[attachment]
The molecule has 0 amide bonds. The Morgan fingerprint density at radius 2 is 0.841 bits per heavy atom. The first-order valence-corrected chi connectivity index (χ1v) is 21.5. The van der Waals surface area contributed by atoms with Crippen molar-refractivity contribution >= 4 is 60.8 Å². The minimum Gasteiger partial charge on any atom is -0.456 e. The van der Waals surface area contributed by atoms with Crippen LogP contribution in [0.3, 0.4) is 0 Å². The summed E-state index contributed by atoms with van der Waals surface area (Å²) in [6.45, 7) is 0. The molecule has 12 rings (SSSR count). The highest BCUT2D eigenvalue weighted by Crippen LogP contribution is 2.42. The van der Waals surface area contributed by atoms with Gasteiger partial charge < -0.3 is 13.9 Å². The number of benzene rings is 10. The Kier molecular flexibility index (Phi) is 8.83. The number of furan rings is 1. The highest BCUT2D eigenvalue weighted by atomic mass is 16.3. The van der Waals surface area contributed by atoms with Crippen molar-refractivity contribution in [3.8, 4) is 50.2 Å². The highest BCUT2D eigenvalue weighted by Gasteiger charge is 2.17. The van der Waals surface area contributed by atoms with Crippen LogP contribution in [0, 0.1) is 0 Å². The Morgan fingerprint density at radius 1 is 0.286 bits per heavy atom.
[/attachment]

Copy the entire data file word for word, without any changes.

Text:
The molecule has 0 amide bonds. The Morgan fingerprint density at radius 2 is 0.841 bits per heavy atom. The first-order valence-corrected chi connectivity index (χ1v) is 21.5. The van der Waals surface area contributed by atoms with Crippen molar-refractivity contribution >= 4 is 60.8 Å². The minimum Gasteiger partial charge on any atom is -0.456 e. The van der Waals surface area contributed by atoms with Crippen LogP contribution in [0.3, 0.4) is 0 Å². The summed E-state index contributed by atoms with van der Waals surface area (Å²) in [6.45, 7) is 0. The molecule has 12 rings (SSSR count). The highest BCUT2D eigenvalue weighted by Crippen LogP contribution is 2.42. The van der Waals surface area contributed by atoms with Gasteiger partial charge < -0.3 is 13.9 Å². The number of benzene rings is 10. The Kier molecular flexibility index (Phi) is 8.83. The number of furan rings is 1. The highest BCUT2D eigenvalue weighted by atomic mass is 16.3. The van der Waals surface area contributed by atoms with Crippen molar-refractivity contribution in [3.8, 4) is 50.2 Å². The highest BCUT2D eigenvalue weighted by Gasteiger charge is 2.17. The van der Waals surface area contributed by atoms with Crippen LogP contribution in [0, 0.1) is 0 Å². The Morgan fingerprint density at radius 1 is 0.286 bits per heavy atom.